Despite blizzards, deep snow and freezing temperatures that reduce the availability of open water, Trumpeter Swans remain in northeast Michigan where warm water outflow from hydro dams help create functioning winter habitat where they can survive on natural food.
TTSS member Peggy Ridgway reports to us on a February day as blizzard conditions keep her in by her computer. On a normal day, she is often out with the Trumpeters. She shares this great photo, taken by Wayne Shawl – an avid Trumpeter Swan watcher – near Cooke Dam on the AuSable River. He captures two Trumpeters swimming next to a merganser – quite a comparison in size!
Peggy was one of a number of observers that helped with the 2010 North American Trumpeter Swan Survey. Her area of interest covers four counties of northeastern Michigan, including all or portions of Iosco, Alcona, Oscoda, and Ogemaw counties. The survey was conducted by the Forest Service and the AuSable Valley Audubon Society. Together, they attempted to cover all suitable habitats within the proclamation boundary of the Huron National Forest. Paul Thompson, Wildlife Biologist – Huron – Manistee National Forest, sends these summary numbers.
|2010 Trumpeter Swan Survey Alcona, Iosco, Oscoda, Ogemaw|
|US Forest Service and AuSable Valley AudubonAlcona County: 21 Adult Trumpeters, 12 cygnets at 7 locations. Iosco County: 19 Adult Trumpeters, 1 cygnet at 6 locations
Oscoda County: 1 Adult Trumpeter, 0 cygnets at 1 locationOgemaw County: 13 Adult Trumpeters, 0 cygnets at 3 locations
Here are some of her more recent counts and locations for the winter of 2010/2011:
Dec. 7- 75 at Westgate (just up river from 5- Channels Dam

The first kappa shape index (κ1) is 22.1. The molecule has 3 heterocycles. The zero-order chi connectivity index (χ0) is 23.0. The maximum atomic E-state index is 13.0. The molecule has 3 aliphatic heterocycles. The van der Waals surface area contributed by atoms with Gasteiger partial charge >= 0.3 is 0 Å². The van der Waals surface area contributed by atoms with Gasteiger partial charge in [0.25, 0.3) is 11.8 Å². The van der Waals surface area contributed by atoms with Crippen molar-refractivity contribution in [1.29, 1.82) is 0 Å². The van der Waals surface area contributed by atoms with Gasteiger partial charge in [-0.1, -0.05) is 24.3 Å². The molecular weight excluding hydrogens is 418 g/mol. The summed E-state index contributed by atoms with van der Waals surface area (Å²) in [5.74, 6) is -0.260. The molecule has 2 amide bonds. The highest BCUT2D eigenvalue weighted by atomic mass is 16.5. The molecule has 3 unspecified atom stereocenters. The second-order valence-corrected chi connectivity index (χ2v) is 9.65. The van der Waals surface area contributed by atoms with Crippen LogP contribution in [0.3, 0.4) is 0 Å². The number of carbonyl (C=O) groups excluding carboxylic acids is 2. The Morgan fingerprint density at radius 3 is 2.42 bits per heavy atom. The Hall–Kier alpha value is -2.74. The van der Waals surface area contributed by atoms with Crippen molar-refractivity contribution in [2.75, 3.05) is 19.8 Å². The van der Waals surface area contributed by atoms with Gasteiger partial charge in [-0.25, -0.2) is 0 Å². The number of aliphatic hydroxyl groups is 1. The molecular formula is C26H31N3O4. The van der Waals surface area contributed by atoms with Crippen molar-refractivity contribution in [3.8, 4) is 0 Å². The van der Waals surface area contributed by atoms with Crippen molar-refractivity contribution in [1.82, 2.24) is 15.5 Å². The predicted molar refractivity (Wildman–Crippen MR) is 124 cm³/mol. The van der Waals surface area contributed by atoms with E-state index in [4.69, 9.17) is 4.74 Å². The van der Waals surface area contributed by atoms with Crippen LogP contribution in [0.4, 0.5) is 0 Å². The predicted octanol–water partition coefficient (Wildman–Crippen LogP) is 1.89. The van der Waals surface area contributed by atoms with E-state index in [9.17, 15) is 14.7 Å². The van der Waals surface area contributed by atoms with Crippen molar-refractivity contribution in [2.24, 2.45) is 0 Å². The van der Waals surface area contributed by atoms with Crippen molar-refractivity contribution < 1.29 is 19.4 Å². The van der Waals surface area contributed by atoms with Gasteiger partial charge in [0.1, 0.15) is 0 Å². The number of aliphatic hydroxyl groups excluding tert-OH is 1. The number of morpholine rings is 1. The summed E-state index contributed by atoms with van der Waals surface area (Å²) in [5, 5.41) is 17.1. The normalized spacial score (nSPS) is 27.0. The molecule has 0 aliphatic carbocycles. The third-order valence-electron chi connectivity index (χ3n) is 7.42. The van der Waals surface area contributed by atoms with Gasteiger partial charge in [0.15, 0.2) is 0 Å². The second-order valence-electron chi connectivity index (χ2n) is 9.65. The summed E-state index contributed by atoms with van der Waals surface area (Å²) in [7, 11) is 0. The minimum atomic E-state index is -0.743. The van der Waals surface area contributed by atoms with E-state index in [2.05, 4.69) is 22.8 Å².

Dec. 7- 50+ at Pine Acres ( just below 5- Channels Dam)
Dec. 8- 134 28 were cygnets in this total group
Dec. 9-150+ below Cooke, 110 at Pine Acres, 10 Westgate This was a banner day! Perhaps we caught part of a migration??
Dec. 12- 62 below Cooke
Dec. 31- 67 below Cooke
Dec. 22-21 at Alcona Pond ( another Dam on the AuSable) However, the pond was frozen over and these birds were on the ic
2011: Jan. 12- 62 below Cooke
Jan. 17- 44 below Cooke
* Further background on AuSable River swans (from our TTSS ENEWS of September, 2009):
Trumpeter Swans are thriving on Michigan’s scenic Au Sable River, thanks to the shared efforts of Michigan’s Department of Natural Resources, Consumers Energy, Huron-Manistee National Forest and members of the AuSable Valley Audubon Society. Birdwatchers know the area and the town of Mio for a much smaller signature species – the Kirtland’s Warbler, an extremely rare , endangered songbird which winters in the Bahamas. The river is locally prized for recreation: canoeing, rafting, tubing and world-class fly-fishing. Known as one of the finest trout fisheries in the world, fall brings legendary Steelhead runs to a section of the river near Foote Dam. Consumer’s Energy owns and operates six hydroelectric dams along the Au Sable and the neighboring Manistee and Muskegon rivers and a good deal of property, along with U.S. National Forest Service, along the shorelines. The area is rich in wetlands – reservoirs, lakes and ponds, and overflow areas associated with beavers. In 1997 and 1998 14 Trumpeter Swans, raised by Michigan State University’s Kellogg Sanctuary were released as part of Michigan’s restoration efforts.
The nesting flock is now self-sustaining and find year-round needs met nearby. Several sections of the river stay open due to outflow from hydroelectric power plants. Members of the AuSable Valley Audubon chapter recorded 138 Trumpeters wintering in the area in a recent winter. The cooperative partners teamed up to produce a striking, colorful brochure to educate the public on Trumpeters’ needs. The area is rich in food so managers ask the public not to feed the swans. They ask fisherman to remove all used fishing gear. Protective adult birds can protect some of their young from predators such as northern pike, snapping turtles and Bald Eagles, but can do little against hidden threats caused by lead sinkers (mistaken for food) and pre-regulation lead shot, still in our wetland systems.